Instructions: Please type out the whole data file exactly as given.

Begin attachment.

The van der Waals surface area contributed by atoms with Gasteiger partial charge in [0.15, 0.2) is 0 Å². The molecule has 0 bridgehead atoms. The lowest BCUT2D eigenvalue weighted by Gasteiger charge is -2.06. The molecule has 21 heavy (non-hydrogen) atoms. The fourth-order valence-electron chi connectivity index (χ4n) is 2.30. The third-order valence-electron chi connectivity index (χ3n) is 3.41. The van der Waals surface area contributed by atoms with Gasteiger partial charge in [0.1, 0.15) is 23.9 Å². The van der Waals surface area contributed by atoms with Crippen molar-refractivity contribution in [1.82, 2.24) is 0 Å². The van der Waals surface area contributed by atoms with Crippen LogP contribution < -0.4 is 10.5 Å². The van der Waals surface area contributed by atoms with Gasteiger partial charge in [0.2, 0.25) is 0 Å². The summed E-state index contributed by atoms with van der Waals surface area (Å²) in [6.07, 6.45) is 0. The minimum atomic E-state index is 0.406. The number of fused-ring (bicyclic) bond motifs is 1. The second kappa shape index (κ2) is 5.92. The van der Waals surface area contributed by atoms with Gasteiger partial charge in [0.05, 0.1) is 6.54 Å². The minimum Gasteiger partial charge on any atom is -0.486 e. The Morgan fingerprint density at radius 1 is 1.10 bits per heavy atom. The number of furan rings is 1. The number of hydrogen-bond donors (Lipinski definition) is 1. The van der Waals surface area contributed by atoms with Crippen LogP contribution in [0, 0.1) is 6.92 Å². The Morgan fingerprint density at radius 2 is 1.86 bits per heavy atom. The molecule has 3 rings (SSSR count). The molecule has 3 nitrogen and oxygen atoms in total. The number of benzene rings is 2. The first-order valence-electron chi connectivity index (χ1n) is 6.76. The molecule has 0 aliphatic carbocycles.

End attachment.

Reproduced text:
The van der Waals surface area contributed by atoms with Gasteiger partial charge in [0.15, 0.2) is 0 Å². The molecule has 0 bridgehead atoms. The lowest BCUT2D eigenvalue weighted by Gasteiger charge is -2.06. The molecule has 21 heavy (non-hydrogen) atoms. The fourth-order valence-electron chi connectivity index (χ4n) is 2.30. The third-order valence-electron chi connectivity index (χ3n) is 3.41. The van der Waals surface area contributed by atoms with Gasteiger partial charge in [0.1, 0.15) is 23.9 Å². The van der Waals surface area contributed by atoms with Crippen molar-refractivity contribution in [1.82, 2.24) is 0 Å². The van der Waals surface area contributed by atoms with Crippen LogP contribution < -0.4 is 10.5 Å². The van der Waals surface area contributed by atoms with Gasteiger partial charge in [0.2, 0.25) is 0 Å². The summed E-state index contributed by atoms with van der Waals surface area (Å²) in [6.07, 6.45) is 0. The minimum atomic E-state index is 0.406. The number of fused-ring (bicyclic) bond motifs is 1. The second kappa shape index (κ2) is 5.92. The van der Waals surface area contributed by atoms with Gasteiger partial charge in [0.05, 0.1) is 6.54 Å². The minimum Gasteiger partial charge on any atom is -0.486 e. The Morgan fingerprint density at radius 1 is 1.10 bits per heavy atom. The number of furan rings is 1. The number of hydrogen-bond donors (Lipinski definition) is 1. The van der Waals surface area contributed by atoms with Crippen LogP contribution in [0, 0.1) is 6.92 Å². The Morgan fingerprint density at radius 2 is 1.86 bits per heavy atom. The molecule has 3 rings (SSSR count). The molecule has 3 nitrogen and oxygen atoms in total. The number of benzene rings is 2. The first-order valence-electron chi connectivity index (χ1n) is 6.76. The molecule has 0 aliphatic carbocycles.